South African photographer freed in Syria after three years as hostage
Reporters Without Borders (RSF) welcomes the release of Shiraaz Mohamed, a South African photojournalist who was held hostage for nearly three years in Syria, but points out that dozens of other journalists continue to be hostages in this war-torn country.
Mohamed’s release was announced by Gift of the Givers, the South African NGO for which he was working when he went to Syria. It reported on its official Facebook page that he “escaped” his captors on 15 December and was now with Turkish intelligence. The NGO said “friendly” people had helped him to leave Syria and to ensure that he was safe. According to its founder Imtiaz Sooliman, contacted by the South African radio Voice of the Cape, the journalist is "safe in Turkey and, through diplomatic channels, will return to South Africa soon".
Mohamed was abducted in January 2017 in Darkush, a town near the Turkish border in northern Syria. His captors provided a proof of life video in January 2018 and again in August 2019. In the second video, he asked the South African government to cooperate with his kidnappers.
“Aside from the relief of knowing that Shiraaz Mohamed will soon be reunited his family, his release also offers real hope for all the journalists of whom we have lost trace in Syria,” said Sabrina Bennoui, the head of RSF’s Middle East desk.
“Nearly 30 journalist are still being held by their abductors in Syria. For some, the ordeal has dragged on for much too long. Some have been hostages since 2012. Everything must be done to obtain their release as quickly as possible.”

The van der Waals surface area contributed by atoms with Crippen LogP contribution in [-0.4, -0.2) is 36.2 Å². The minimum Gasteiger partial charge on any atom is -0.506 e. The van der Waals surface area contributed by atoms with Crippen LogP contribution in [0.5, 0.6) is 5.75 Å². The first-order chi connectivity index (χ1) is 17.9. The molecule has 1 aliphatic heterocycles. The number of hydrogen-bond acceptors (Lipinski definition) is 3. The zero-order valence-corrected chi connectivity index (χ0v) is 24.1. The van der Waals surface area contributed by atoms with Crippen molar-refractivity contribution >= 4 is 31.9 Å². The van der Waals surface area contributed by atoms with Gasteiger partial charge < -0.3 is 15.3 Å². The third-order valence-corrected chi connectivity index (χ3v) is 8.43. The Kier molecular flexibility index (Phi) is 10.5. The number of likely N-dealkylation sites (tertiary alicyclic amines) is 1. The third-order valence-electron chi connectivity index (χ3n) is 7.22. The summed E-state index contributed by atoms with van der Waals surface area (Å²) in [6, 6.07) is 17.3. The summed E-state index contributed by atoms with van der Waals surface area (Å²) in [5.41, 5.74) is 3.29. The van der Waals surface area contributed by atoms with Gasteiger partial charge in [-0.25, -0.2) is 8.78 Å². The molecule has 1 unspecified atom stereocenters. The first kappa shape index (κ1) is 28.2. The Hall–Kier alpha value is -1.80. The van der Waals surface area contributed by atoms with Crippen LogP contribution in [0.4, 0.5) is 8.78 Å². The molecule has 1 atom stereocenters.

In the hours that followed the announcement of Mohamed’s release, several sources said his abduction had been claimed by Hay’at Tahrir Al-Sham (HTS), a Jihadi group that controls the Idlib region near the Turkish border.
But HTS denied this claims though its news agency, Ebaa News, criticizing media “that want to defame [HTS] and ruin its reputation.” At the same time, HTS said it “appreciates the efforts of journalists helping to cover part of the reality of the zones liberated [by HTS] from the brutality of the regime and the Russian occupier.”
Three other foreign journalists are thought to be still held hostage in Syria. They are Austin Tice, who was arrested at a Damascus checkpoint in August 2012, and a two-member Sky News Arabia TV crew, Mauritanian reporter Ishak Moctar and Lebanese cameraman Samir Kassab, who were kidnapped in Raqqa by Islamic State in October 2016. John Cantlie, a British journalist kidnapped by Islamic State in Iraq, was seen for the last time in Mosul in December 2016.
Syria is ranked 174th out of 180 countries in RSF’s 2019 World Press Freedom Index.